DARA SHUKOH, PRINCE
DARA SHUKOH, PRINCE (1615-1659), the eldest son of Prince Khurram (later Emperor ShahJahan), was born on 30 March 1615 at Ajmer. Following the failure of his father`s rebellion against his grandfather, Emperor Jaharigir, Dara and his brother, Aurarigzib, were sent to the Emperor as hostages. They arrived at Lahore in June 1626 and rejoined their father only after the tatter`s coronation on 4 February 1628. Educated under eminent Muslim scholars and trained in the affairs of State, Dara was given his first military rank or mansab and assigned a.jagir at the age of 18.
He was appointed, at different times, subahdar of Allahabad, Punjab, Gujarat, Multan and Kabul. At Allahabad he came in contact with the famous Chisti saint, Shah Muhibullah and, while in the Punjab, he developed particular attachment to the Qadiri saints, Miari Mir amd Mulla Shah.According to Sikh chroniclers, he was also acquainted with Guru Har Rai (1630-61). Not very successful as a military commander or civil administrator, Dara Shukoh was more interested in philosophical and literary pursuits.
A predominant influence upon him was that of Upanisadic and Sufi thought. Among his literary works is Sirri Akbar, the great secret, which, completed in 1657, is a translation in Persian of 50 Upanisads. He possessed considerable knowledge of Sanskrit, and kept several Sanskrit scholars in his employ. Another work associated with him is Mukalmah Baba Lal wa Dara Shukoh. Compiled by MunshI Chandra Bhan Brahman, it records a dialogue between the prince and Baba Lal Das, a Bairagi sadhu.
Popular with the commonalty for his liberal outlook, Dara was also the most favoured son of his father. Highest honours were showered on him.He was granted the mansab of 60,000 zat and 40,000 so war, a command greater than even the combined commands of all his younger brothers. On 3 February 1655, he was given the title of Shahi Buland Iqbal and a seat on a gold throne by the side of the Emperor`s throne. This excited the jealousy of the other princes who started conspiring against him.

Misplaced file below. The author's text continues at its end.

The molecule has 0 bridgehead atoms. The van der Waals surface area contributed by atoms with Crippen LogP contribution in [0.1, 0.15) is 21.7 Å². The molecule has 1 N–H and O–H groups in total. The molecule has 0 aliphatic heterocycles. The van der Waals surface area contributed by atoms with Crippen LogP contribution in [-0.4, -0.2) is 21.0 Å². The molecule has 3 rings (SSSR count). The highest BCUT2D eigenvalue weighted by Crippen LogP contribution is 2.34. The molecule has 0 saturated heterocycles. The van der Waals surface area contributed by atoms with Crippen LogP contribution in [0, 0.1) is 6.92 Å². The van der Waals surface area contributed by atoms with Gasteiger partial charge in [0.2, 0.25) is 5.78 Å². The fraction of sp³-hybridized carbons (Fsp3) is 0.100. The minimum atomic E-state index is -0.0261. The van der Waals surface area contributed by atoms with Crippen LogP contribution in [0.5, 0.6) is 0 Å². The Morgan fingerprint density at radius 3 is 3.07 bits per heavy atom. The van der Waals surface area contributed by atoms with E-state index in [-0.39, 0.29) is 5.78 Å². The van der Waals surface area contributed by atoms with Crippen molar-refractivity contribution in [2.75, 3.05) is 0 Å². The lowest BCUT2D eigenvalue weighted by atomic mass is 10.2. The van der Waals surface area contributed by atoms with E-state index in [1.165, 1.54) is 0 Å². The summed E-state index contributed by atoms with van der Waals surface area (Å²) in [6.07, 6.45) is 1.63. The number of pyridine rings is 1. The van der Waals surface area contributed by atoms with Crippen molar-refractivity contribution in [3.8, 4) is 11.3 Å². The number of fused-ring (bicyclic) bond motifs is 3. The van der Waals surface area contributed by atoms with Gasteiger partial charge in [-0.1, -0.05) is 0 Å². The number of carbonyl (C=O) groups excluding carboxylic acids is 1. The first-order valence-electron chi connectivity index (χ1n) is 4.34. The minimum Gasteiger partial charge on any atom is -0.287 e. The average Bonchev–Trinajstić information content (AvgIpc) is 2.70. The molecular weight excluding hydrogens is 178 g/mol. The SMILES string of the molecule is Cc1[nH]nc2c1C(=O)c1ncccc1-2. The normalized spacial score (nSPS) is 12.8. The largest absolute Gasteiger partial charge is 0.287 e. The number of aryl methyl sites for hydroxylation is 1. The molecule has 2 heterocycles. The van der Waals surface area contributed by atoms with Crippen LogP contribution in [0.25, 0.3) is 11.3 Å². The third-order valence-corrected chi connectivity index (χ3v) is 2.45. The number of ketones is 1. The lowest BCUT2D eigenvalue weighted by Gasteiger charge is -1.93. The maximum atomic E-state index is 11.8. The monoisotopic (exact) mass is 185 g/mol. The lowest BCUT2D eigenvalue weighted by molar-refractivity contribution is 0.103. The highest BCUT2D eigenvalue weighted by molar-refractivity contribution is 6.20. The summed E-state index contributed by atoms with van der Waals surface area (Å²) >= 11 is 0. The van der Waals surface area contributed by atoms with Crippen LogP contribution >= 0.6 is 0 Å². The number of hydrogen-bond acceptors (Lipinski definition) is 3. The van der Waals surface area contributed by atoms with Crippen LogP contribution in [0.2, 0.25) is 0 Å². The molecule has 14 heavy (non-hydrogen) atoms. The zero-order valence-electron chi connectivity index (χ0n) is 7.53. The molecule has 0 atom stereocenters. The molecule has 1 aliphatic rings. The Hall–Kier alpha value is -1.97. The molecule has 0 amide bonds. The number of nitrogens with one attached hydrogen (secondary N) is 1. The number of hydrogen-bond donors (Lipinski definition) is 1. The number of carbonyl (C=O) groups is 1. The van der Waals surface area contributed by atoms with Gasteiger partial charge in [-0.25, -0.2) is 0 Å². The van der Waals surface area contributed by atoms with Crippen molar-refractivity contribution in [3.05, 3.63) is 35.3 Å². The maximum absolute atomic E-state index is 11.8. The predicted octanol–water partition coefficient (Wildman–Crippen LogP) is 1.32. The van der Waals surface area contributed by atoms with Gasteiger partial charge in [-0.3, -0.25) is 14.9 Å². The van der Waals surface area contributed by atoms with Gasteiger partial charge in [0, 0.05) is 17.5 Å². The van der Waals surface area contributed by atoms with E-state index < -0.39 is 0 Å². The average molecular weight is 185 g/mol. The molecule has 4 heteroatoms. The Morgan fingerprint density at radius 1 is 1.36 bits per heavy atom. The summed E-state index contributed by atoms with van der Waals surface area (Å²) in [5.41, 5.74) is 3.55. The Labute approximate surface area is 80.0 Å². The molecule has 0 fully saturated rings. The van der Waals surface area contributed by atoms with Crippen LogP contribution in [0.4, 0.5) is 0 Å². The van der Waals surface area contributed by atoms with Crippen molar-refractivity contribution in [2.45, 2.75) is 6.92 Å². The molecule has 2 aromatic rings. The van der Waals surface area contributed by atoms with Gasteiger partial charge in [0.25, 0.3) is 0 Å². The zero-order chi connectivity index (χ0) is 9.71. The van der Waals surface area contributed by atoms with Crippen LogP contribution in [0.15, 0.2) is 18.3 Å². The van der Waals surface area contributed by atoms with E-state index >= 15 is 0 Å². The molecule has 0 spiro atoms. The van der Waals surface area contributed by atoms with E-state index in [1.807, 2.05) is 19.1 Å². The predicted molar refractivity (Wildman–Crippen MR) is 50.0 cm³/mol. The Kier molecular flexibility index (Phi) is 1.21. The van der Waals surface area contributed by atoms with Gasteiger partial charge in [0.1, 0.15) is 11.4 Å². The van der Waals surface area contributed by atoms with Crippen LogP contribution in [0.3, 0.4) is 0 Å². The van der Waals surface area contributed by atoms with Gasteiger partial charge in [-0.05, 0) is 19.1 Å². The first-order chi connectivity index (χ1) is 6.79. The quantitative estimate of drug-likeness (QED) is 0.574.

In September 1657, Shah Jahari fell ill with strangury. Despairing of his life, he made his last will appointing Dara as the heir apparent. As the news reached the brothers Shuja` in Bengal, Aurarigzib in the Deccan and Murad in Gujarat Aurarigzib, the ablest as also the most ruthless of the three, at once won over the pleasure loving and indolent Murad to his side and made preparation to advance on the imperial capital. Aurarigzib marched from Burhanpur on 20 March 1657 and was joined by Murad and his army on 14 April.
An imperial army sent to check the advance of the rebel princes was routed at Dharmat, near Ujain, on 5 May. In a decisive battle fought on 29 May 1657 at Samugarh near Agra, Dara, who was personally in command, was defeated. He fled towards the Punjab. Aurarigzib sent a strong army in pursuit. According to Sarup Das Bhalla, Mahima Prakash, Dara, after crossing the River Beas, called on Guru Har Rai, then at Goindval.
Guru Har Rai in order to delay the pursuers, deployed his warriors along the river and blocked the ferry for about six hours. Dara`s cause was, however, hopeless. He assembled an army of 20,000 men in Lahore, but fled to Multan on 18 August 1657, without giving a fight. Pursued from place to place through Sindh, Rajasthan, Gujarat and Baluchistan, he was eventually captured and brought to Delhi, where he was put to death on the night of 3031 August 1659.
1. Bhalla, Sarup Das, Mahima Prakash. Patiala, 1971
2. Khushwant Singh, A History of the Sikhs, vol. I. Princeton, 1963
3. Sharma, Sri Ram, Religious Policy of the Mughal Emperors. Bombay, 1962
4. Harbans Singh, The Heritage of the Sikhs. Delhi, 1983